Although the observed universe is considered homogeneous, there are small local inhomogeneities in it. These are galaxies with higher density, and voids with lower density. In the region of galaxies, space is more curved than in the region of voids, and on average throughout the observable universe it is almost flat.

Let's say that the entire universe is many orders of magnitude larger than the observable part. And let's say, sometime in the future, more accurate measurements will show that the space in the observed part is slightly curved.

Could this, among other models, correspond to the following scenario: the observable universe is a tiny portion of the cosmic region of high density that positively bends space. This region is analogous to our galaxies. There are many such regions. However, there are also regions (again, much larger than the observable universe) of low density in which space is either flat or negatively curved (analogous to voids). And on average, these "mega galaxies" and "mega voids" make the entire large Universe flat. Could this kind of large-scale structure exist?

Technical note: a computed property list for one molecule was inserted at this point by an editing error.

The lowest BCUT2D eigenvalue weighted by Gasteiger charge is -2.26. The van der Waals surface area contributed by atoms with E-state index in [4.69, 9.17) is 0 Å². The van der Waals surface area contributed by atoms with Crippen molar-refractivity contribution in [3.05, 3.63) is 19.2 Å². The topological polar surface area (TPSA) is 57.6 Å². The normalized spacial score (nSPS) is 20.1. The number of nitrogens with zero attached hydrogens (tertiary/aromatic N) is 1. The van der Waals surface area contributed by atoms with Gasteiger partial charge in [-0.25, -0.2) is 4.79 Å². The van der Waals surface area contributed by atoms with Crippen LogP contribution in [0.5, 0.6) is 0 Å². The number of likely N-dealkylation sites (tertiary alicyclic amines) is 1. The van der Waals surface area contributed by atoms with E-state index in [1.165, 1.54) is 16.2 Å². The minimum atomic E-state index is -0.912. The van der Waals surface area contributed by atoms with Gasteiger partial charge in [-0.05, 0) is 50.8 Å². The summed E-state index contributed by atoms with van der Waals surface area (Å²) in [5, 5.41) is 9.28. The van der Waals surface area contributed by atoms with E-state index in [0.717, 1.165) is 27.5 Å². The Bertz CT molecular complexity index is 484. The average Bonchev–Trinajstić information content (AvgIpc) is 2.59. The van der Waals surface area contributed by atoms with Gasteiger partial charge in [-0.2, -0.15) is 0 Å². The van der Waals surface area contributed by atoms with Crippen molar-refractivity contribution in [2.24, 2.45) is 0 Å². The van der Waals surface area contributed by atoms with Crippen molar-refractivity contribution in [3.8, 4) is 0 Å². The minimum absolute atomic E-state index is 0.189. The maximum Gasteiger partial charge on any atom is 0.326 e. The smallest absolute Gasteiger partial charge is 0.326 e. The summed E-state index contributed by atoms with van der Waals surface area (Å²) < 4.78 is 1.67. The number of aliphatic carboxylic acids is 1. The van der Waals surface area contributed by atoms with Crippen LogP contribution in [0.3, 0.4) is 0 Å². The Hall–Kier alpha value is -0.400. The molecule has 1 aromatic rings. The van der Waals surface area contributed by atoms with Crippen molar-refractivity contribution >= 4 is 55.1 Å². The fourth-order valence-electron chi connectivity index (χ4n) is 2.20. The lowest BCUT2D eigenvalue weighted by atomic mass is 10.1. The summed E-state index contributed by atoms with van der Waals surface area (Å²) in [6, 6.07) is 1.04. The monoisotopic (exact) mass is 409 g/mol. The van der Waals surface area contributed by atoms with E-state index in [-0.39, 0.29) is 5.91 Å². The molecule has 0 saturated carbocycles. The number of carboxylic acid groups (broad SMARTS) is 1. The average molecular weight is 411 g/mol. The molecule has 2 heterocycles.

• $\begingroup$ Comments are not for extended discussion; this conversation has been moved to chat. $\endgroup$ – rob Jan 4 at 2:45

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